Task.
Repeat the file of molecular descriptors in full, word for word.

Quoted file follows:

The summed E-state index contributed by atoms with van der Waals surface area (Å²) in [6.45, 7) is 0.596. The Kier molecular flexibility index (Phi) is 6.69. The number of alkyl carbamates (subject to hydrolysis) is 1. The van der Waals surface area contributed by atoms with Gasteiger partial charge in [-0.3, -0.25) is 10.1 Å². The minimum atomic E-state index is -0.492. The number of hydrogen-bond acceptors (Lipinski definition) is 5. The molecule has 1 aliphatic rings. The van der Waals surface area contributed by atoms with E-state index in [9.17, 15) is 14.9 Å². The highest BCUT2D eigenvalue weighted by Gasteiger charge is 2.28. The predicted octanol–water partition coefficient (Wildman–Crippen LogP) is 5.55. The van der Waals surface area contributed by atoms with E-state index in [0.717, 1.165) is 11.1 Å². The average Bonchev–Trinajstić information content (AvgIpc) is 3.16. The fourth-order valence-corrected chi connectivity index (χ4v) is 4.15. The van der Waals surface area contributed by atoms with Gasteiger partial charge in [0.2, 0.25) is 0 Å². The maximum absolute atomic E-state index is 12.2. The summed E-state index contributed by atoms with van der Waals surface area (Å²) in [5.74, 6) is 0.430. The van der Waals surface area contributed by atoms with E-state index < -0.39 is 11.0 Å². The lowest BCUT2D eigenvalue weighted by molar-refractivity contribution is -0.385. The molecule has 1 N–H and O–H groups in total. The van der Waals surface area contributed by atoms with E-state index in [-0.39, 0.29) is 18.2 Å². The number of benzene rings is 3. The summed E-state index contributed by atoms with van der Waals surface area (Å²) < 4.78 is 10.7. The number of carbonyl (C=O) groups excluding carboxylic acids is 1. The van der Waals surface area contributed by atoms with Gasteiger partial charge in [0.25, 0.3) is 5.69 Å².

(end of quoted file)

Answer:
The summed E-state index contributed by atoms with van der Waals surface area (Å²) in [6.45, 7) is 0.596. The Kier molecular flexibility index (Phi) is 6.69. The number of alkyl carbamates (subject to hydrolysis) is 1. The van der Waals surface area contributed by atoms with Gasteiger partial charge in [-0.3, -0.25) is 10.1 Å². The minimum atomic E-state index is -0.492. The number of hydrogen-bond acceptors (Lipinski definition) is 5. The molecule has 1 aliphatic rings. The van der Waals surface area contributed by atoms with E-state index in [9.17, 15) is 14.9 Å². The highest BCUT2D eigenvalue weighted by Gasteiger charge is 2.28. The predicted octanol–water partition coefficient (Wildman–Crippen LogP) is 5.55. The van der Waals surface area contributed by atoms with E-state index in [0.717, 1.165) is 11.1 Å². The average Bonchev–Trinajstić information content (AvgIpc) is 3.16. The fourth-order valence-corrected chi connectivity index (χ4v) is 4.15. The van der Waals surface area contributed by atoms with Gasteiger partial charge in [0.2, 0.25) is 0 Å². The maximum absolute atomic E-state index is 12.2. The summed E-state index contributed by atoms with van der Waals surface area (Å²) in [5.74, 6) is 0.430. The van der Waals surface area contributed by atoms with E-state index < -0.39 is 11.0 Å². The lowest BCUT2D eigenvalue weighted by molar-refractivity contribution is -0.385. The molecule has 1 N–H and O–H groups in total. The van der Waals surface area contributed by atoms with E-state index in [-0.39, 0.29) is 18.2 Å². The number of benzene rings is 3. The summed E-state index contributed by atoms with van der Waals surface area (Å²) < 4.78 is 10.7. The number of carbonyl (C=O) groups excluding carboxylic acids is 1. The van der Waals surface area contributed by atoms with Gasteiger partial charge in [0.25, 0.3) is 5.69 Å².